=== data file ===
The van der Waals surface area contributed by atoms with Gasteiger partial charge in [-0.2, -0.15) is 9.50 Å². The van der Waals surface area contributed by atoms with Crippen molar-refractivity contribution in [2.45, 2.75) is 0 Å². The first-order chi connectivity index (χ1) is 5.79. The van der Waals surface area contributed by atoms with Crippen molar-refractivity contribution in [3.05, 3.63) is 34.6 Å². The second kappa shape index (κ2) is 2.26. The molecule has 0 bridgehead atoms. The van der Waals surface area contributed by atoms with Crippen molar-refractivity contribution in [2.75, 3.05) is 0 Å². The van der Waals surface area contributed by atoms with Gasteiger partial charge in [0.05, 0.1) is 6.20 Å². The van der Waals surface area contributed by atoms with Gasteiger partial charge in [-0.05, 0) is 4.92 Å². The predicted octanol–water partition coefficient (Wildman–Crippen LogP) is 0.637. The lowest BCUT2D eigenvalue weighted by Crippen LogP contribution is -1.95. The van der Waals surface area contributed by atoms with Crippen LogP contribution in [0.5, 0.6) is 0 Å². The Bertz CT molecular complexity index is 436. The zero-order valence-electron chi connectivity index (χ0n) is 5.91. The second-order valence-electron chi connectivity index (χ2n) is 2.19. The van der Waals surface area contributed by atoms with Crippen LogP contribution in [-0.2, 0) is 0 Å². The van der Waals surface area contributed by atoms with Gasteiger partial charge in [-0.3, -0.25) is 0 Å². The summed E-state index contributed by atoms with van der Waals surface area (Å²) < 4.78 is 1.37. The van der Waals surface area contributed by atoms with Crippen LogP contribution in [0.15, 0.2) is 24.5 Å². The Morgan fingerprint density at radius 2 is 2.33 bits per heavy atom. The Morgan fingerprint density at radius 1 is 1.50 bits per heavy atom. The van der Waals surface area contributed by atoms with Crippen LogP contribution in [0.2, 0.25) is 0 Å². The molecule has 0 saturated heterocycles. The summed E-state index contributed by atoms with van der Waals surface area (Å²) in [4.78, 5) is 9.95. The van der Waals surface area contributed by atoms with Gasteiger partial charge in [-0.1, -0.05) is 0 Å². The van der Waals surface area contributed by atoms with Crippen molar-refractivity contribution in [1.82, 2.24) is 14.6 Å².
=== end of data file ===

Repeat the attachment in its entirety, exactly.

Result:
The van der Waals surface area contributed by atoms with Gasteiger partial charge in [-0.2, -0.15) is 9.50 Å². The van der Waals surface area contributed by atoms with Crippen molar-refractivity contribution in [2.45, 2.75) is 0 Å². The first-order chi connectivity index (χ1) is 5.79. The van der Waals surface area contributed by atoms with Crippen molar-refractivity contribution in [3.05, 3.63) is 34.6 Å². The second kappa shape index (κ2) is 2.26. The molecule has 0 bridgehead atoms. The van der Waals surface area contributed by atoms with Crippen molar-refractivity contribution in [2.75, 3.05) is 0 Å². The van der Waals surface area contributed by atoms with Gasteiger partial charge in [0.05, 0.1) is 6.20 Å². The van der Waals surface area contributed by atoms with Gasteiger partial charge in [-0.05, 0) is 4.92 Å². The predicted octanol–water partition coefficient (Wildman–Crippen LogP) is 0.637. The lowest BCUT2D eigenvalue weighted by Crippen LogP contribution is -1.95. The van der Waals surface area contributed by atoms with Crippen LogP contribution in [0.5, 0.6) is 0 Å². The Bertz CT molecular complexity index is 436. The zero-order valence-electron chi connectivity index (χ0n) is 5.91. The second-order valence-electron chi connectivity index (χ2n) is 2.19. The van der Waals surface area contributed by atoms with Crippen LogP contribution in [-0.2, 0) is 0 Å². The van der Waals surface area contributed by atoms with Gasteiger partial charge in [-0.3, -0.25) is 0 Å². The summed E-state index contributed by atoms with van der Waals surface area (Å²) < 4.78 is 1.37. The van der Waals surface area contributed by atoms with Crippen LogP contribution in [0.15, 0.2) is 24.5 Å². The Morgan fingerprint density at radius 2 is 2.33 bits per heavy atom. The Morgan fingerprint density at radius 1 is 1.50 bits per heavy atom. The van der Waals surface area contributed by atoms with Crippen LogP contribution in [0.2, 0.25) is 0 Å². The molecule has 0 saturated heterocycles. The summed E-state index contributed by atoms with van der Waals surface area (Å²) in [4.78, 5) is 9.95. The van der Waals surface area contributed by atoms with Gasteiger partial charge in [-0.1, -0.05) is 0 Å². The van der Waals surface area contributed by atoms with Crippen molar-refractivity contribution in [1.82, 2.24) is 14.6 Å².